Miller has the kind of big-play potential that can change a game, as his biggest asset coming out of the ASU backfield is his tremendous speed. Miller turned in his top performance of the 2011 season in the 49-42 win at The Citadel, finishing that contest with 102 yards and a pair of scores on just 18 carries.
Competing alongside Miller for the starting position throughout fall camp thus far has been senior Rod Chisholm (27 rush att, 111 yds, 1 TD in 2010). Chisholm is a player that has had a number of bad breaks in his Mountaineer career, as a result of injuries and academic issues, but now is finally ready to be a big contributor for the ASU offense this fall.
At 5'9", 201 pounds, Chisholm has the kind of size and power that can wear on tiring defenses late in games. He gives the Mountaineers a true between-the-tackles runner with the ability to stretch out a drive in increments, but more importantly, he is the kind of running back that will help the Mountaineers take precious minutes off the clock from teams in the league that sport potent offenses, such as Georgia Southern. For his career, Chisholm has rushed for 244 yards and a TD on 44 carries (4.1 YPC).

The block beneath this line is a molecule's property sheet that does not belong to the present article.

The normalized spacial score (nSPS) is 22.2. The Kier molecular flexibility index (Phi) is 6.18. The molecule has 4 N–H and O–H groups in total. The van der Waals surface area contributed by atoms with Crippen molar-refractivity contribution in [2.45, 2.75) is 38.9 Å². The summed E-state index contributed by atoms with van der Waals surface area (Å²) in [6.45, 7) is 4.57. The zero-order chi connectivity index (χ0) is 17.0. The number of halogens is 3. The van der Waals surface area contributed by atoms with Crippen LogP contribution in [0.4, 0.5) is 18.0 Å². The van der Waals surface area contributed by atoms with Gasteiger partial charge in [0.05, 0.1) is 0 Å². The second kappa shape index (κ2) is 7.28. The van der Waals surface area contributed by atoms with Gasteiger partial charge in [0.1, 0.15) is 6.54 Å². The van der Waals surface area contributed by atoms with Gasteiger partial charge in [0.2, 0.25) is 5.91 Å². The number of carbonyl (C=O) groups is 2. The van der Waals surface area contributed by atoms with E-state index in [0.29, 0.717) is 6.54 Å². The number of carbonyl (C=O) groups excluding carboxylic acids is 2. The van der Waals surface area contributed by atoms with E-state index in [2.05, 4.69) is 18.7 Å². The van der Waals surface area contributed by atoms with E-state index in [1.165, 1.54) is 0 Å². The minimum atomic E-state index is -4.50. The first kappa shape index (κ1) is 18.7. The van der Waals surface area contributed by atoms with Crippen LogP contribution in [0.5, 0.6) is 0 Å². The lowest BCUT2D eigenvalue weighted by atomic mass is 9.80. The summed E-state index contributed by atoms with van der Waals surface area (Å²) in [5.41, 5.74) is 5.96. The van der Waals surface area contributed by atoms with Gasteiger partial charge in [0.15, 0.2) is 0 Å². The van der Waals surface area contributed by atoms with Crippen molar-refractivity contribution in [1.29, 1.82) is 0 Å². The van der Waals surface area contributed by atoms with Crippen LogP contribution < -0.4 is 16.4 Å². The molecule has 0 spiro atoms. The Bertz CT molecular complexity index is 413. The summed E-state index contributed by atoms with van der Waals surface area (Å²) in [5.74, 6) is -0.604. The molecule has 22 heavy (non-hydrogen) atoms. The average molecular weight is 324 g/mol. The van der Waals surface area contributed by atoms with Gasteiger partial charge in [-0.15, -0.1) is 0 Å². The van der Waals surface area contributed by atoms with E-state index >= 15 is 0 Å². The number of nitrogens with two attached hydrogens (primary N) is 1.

Michael Frazier and Tysean Holloway are a couple of players that should also have a real chance to see time in the ASU offense this fall. Frazier, who moved from defensive back to the offensive backfield in the spring of 2011, is much like Chisholm in that he is a bruising, power-type back. Frazier redshirted the 2011 season after moving over from the defensive side of the ball.
Holloway is a talented, true-freshman back this season that ASU will likely try and redshirt, but overall lack of depth coupled with his tremendous attributes might prevent that from happening.
The 6'1", 193-pound true freshman from Asheville, N.C., has been on the ASU campus since January and went through spring drills with the team. He graduated early from Asheville High School just to get the opportunity to push for the starting running back job this fall, which he is doing.